When cleaning up a parking lot paint spill, our advice is to always black out conflicting paint using a waterborne traffic paint, and then install a fresh coat of seal over the area for an even cover. If that isn't an acceptable option, then go with the dustless blasting option, assuming it can be done during off hours. Sound ordinances can sometimes be an issue depending on the housing areas around you.
How Do I Remove paint on an Asphalt Street or Road?
This one is pretty straight forward. The factors that need to be considered include type of paint or markings that need to be removed, the ability to close off the street /road you're working on, and how fast you want to get the project done.
Viable removal options include water blasting, sandblasting, and grinding. The first question you need to answer is how big the project is. This will help you quickly dictate what option is the smartest one to choose. In my experience nothing is faster than water blasting. As your project comes down in size so should your approach. Small projects can be cost effectively done with sandblasting or dustless blasting, and if surface profiling is not a huge concern then asphalt grinding is very affordable.
How do I Remove Paint on a Concrete Warehouse Floor?
When it comes to removing paint on a concrete warehouse surface you have a lot of options. Again, the size of project is typically what will dictate which removal option is best. The first thing to do when looking at paint removal in a warehouse is to give it the scraper test. A good scraper can do wonders, but if it doesn’t, then on smaller projects consider using a chemical paint stripper. Whether you're removing latex or epoxies, chemical paint strippers can be very effective at removing paint.
If you're looking at removing anything over 100 linear feet of painted line, or a large paint spill etc, then the wise choice is definitely shot blasting.
Shot blasting has come a long way over the last few years with smaller machines and smaller blast patterns. It used to be that a 12" blast pattern was the only size choice available, but with the advent of reducers you can customize the pattern to practically anything. So if you are removing a 4" line go small, and If you're removing a 200' spill area go large.
One note of caution about shot blasting. This process does in fact remove the top layer of concrete from your floor. This is the smooth shiny layer of the concrete, and once blasted it will attract dirt and rubber build up if not treated with a strong epoxy sealer. Another choice is to polish that area and seal it, but it will look different than the original surface.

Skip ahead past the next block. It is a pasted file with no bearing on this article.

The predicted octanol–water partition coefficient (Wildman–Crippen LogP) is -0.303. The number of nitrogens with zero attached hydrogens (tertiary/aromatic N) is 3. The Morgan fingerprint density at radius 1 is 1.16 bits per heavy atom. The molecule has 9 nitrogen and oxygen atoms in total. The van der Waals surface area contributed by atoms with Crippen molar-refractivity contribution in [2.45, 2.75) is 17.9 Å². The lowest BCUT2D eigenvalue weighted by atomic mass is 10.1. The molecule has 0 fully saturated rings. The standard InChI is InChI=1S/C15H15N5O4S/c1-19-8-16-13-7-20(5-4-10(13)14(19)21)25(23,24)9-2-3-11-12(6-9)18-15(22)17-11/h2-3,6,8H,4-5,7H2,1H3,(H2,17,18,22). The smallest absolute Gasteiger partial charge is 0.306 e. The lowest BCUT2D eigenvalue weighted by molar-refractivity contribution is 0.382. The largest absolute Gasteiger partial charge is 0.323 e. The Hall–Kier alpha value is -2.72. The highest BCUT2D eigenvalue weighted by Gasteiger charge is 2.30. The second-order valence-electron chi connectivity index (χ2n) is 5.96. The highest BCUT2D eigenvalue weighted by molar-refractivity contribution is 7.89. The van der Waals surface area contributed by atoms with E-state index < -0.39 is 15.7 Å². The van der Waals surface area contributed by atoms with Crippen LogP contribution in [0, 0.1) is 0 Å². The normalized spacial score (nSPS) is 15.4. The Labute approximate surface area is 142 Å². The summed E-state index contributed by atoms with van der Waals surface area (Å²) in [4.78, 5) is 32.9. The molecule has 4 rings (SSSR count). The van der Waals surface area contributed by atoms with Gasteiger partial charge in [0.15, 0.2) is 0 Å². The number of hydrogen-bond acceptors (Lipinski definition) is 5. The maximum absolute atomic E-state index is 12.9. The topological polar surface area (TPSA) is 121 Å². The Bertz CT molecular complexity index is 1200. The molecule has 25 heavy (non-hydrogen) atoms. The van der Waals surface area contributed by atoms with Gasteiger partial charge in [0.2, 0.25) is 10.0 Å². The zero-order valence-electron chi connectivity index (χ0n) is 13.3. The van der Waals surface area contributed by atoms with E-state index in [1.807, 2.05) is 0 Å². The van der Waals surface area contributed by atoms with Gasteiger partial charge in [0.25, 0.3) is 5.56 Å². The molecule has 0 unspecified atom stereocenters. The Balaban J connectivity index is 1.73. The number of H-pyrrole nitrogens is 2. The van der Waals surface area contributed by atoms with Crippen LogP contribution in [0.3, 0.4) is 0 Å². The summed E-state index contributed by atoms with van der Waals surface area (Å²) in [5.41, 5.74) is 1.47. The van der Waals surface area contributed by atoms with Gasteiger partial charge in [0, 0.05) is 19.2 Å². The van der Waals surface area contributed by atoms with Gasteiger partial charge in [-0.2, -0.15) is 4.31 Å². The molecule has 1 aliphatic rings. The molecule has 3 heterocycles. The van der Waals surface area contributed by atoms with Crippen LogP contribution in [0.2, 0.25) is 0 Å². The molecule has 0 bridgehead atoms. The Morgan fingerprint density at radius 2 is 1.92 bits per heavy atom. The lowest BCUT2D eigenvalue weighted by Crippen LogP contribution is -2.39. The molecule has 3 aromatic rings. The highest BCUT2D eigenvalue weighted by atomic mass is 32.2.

If you own your property and are not too concerned about scaring then you can blast away. As long as the freshly blasted areas are sealed with a clear epoxy, the scarring isn't that noticeable. If you do not own the property, then you may want to run it by the building owner or check your lease agreement. To remove patterns etched into concrete you have to blast the entire surface and then reseal it, and that can get pricey.
How do I Remove Paint in a Concrete Parking Structure?
The two main choices here are chemical pressure washing with and shot blasting. The pressure washing choice is very effective but a lot more time consuming. Like mentioned above water reclamation is mandatory, and I wouldn’t recommend it if you are located near a harbor or body of water. Shot blasting is fast and clean, but again you are profiling the concrete more than you would with pressure washing. If you are removing an area of parking lot stalls, it is best to remove the entire area, reconfigure the striping and seal the entire area.
How do I Remove Paint on Decorative Concrete?
Many shopping centers and businesses have decorative concrete driveways, and from time to time things like paint can get spilled or dripped onto them. Other scenarios might include seal coat tracking, oil leaks, and other similar issues.
The key to removing these spills correctly lies in testing to see what works, and what meets the customers expectation. It's important to note that no repair done to decorative concrete will leave it perfect, no matter what process is used. All repairs will cause some form of etching and/or leave a clean spot once completed. The best thing to do is an initial repair and then give it time to blend again over a few months. If you are still not happy with the results, then re-approach the issue with another repair.
These types of removal projects are typically handled on a case-by-case basis. Most repairs can be done using (low) pressure washing with a mild chemical stripper, or dustless blasting, or a combination of the two.
Lastly, Soda blasting can also be used for these types of removals, but the results are often no better than dustless blasting or pressure washing. If the product being removed has been down for long it may require something stronger to remove the damage.
How do I Remove Paint on Brick, Stone, and Soft Woods?
Just like above, "delicate" is the keyword. No matter what kind of blasting is done, there will be noticeable damage in the form of some sort of etching or fading.
How do I Remove Paint from Streets, Roads, or Freeways? (Concrete or Asphalt)
This is a simple one because hydro blasting / water blasting is a beast. On roads and airports it can't be beat. Removing traffic lines is an easy and safe process with Hydro blasting. Not only are removal rates incredibly fast but the process is environmentally friendly. Hydro blasting replaces old methods such as, asphalt planers, shot blasters, grinders, and sandblasting. The system leaves paved surfaces close to dry when treated which means they are ready for paint again. The instant vacuum recovery system built into them means that the eradication surface is damp only about 12 inches wide while all surrounding pavement remains dry.